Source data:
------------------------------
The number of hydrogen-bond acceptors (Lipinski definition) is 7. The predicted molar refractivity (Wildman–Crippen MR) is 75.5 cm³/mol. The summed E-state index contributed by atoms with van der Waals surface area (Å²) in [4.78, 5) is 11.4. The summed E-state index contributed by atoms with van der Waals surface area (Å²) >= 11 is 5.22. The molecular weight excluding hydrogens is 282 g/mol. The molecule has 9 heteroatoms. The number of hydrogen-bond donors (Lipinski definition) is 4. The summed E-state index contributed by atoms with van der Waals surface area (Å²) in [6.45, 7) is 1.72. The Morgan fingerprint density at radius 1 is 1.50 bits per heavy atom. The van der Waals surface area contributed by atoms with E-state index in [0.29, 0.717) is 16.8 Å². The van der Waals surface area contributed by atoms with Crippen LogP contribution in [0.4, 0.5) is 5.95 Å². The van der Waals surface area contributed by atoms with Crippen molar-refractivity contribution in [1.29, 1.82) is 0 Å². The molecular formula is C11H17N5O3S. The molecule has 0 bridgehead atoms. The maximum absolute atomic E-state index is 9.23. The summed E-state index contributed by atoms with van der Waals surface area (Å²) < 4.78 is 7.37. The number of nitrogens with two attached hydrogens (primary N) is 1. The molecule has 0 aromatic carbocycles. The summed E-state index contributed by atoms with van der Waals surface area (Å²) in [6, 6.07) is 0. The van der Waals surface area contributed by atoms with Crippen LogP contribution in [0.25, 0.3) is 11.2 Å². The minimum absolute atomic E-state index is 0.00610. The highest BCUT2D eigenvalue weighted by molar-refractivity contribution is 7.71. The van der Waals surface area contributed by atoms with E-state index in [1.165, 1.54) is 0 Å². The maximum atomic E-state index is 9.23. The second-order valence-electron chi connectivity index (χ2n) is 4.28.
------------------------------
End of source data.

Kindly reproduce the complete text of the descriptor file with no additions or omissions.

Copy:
The number of hydrogen-bond acceptors (Lipinski definition) is 7. The predicted molar refractivity (Wildman–Crippen MR) is 75.5 cm³/mol. The summed E-state index contributed by atoms with van der Waals surface area (Å²) in [4.78, 5) is 11.4. The summed E-state index contributed by atoms with van der Waals surface area (Å²) >= 11 is 5.22. The molecular weight excluding hydrogens is 282 g/mol. The molecule has 9 heteroatoms. The number of hydrogen-bond donors (Lipinski definition) is 4. The summed E-state index contributed by atoms with van der Waals surface area (Å²) in [6.45, 7) is 1.72. The Morgan fingerprint density at radius 1 is 1.50 bits per heavy atom. The van der Waals surface area contributed by atoms with E-state index in [0.29, 0.717) is 16.8 Å². The van der Waals surface area contributed by atoms with Crippen LogP contribution in [0.4, 0.5) is 5.95 Å². The van der Waals surface area contributed by atoms with Crippen molar-refractivity contribution in [1.29, 1.82) is 0 Å². The molecular formula is C11H17N5O3S. The molecule has 0 bridgehead atoms. The maximum absolute atomic E-state index is 9.23. The summed E-state index contributed by atoms with van der Waals surface area (Å²) < 4.78 is 7.37. The number of nitrogens with two attached hydrogens (primary N) is 1. The molecule has 0 aromatic carbocycles. The summed E-state index contributed by atoms with van der Waals surface area (Å²) in [6, 6.07) is 0. The van der Waals surface area contributed by atoms with Crippen LogP contribution in [0.25, 0.3) is 11.2 Å². The minimum absolute atomic E-state index is 0.00610. The highest BCUT2D eigenvalue weighted by molar-refractivity contribution is 7.71. The van der Waals surface area contributed by atoms with E-state index in [1.165, 1.54) is 0 Å². The maximum atomic E-state index is 9.23. The second-order valence-electron chi connectivity index (χ2n) is 4.28.